Incumbent Alan Wilson defeated Constance Anastopoulo in the general election for Attorney General of South Carolina on November 6, 2018.
|Alan Wilson (R)||
|Constance Anastopoulo (D)||
Total votes: 1,703,834
Incumbent Alan Wilson defeated Todd Atwater in the Republican primary runoff for Attorney General of South Carolina on June 26, 2018.
Total votes: 328,671
Constance Anastopoulo advanced from the Democratic primary for Attorney General of South Carolina on June 12, 2018.
Incumbent Alan Wilson and Todd Atwater advanced to a runoff. They defeated William Herlong in the Republican primary for Attorney General of South Carolina on June 12, 2018.
Total votes: 343,097
Wilson ran for re-election as South Carolina Attorney General in 2014. He won the Republican nomination in the unopposed primary on June 10. The general election took place on November 4, 2014.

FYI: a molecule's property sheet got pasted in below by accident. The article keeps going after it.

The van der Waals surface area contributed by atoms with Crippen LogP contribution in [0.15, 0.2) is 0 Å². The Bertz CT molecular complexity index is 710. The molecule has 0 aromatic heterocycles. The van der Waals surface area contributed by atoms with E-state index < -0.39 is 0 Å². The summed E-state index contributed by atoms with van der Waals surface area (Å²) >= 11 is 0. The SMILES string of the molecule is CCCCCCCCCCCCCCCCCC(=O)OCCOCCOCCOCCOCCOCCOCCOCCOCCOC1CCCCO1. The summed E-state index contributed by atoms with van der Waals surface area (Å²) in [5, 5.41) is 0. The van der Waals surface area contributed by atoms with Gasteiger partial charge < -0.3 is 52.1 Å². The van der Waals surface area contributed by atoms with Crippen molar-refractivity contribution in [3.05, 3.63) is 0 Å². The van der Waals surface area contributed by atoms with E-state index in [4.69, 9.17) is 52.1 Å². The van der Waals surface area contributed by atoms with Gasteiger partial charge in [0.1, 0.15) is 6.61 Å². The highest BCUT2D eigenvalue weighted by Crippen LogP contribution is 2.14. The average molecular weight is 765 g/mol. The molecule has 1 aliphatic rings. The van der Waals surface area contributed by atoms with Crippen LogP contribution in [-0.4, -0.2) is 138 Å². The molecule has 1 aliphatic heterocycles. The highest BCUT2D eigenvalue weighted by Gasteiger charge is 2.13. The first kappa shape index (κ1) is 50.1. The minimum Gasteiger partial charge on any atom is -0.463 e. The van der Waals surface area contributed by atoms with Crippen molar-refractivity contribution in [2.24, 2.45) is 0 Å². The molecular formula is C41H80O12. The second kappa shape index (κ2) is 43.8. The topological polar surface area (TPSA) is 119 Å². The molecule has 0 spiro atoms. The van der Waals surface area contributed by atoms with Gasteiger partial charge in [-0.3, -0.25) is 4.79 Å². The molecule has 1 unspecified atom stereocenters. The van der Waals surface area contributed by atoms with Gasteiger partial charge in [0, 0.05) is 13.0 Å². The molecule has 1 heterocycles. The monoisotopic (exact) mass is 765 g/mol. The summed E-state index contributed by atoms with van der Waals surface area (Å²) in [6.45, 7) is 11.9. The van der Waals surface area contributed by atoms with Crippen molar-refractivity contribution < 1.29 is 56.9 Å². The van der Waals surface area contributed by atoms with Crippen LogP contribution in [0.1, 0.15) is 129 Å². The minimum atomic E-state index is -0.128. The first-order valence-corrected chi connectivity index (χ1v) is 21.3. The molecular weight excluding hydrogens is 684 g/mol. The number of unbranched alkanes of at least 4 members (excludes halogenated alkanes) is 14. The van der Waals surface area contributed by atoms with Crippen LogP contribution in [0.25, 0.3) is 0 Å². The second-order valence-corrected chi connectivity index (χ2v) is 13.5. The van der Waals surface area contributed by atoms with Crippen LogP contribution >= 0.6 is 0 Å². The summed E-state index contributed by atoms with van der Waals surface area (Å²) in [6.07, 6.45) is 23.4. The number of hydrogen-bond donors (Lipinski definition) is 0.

Attorney General of South Carolina, 2014
|Republican||Alan Wilson Incumbent||60.3%||738,434|
|Election results via South Carolina State Election Commission|
On November 2, 2010, Alan Wilson won election to the office of South Carolina Attorney General. He defeated Matthew Richardson (D) and Leslie Minerd (G) in the general election.
South Carolina Attorney General, 2010
|Election results via South Carolina State Election Commission.|
|2010 Race for Attorney General - Republican Primary|
|Republican Party||Michael Alan Wilson||39.0%|
|Republican Party||William Leighton Lord, III||37.1%|
|Republican Party||Robert Bolchoz||23.9%|
|2010 Race for Attorney General - Republican Primary Runoff|
|Republican Party||Michael Alan Wilson||59.8%|
|Republican Party||William Leighton Lord, III||40.2%|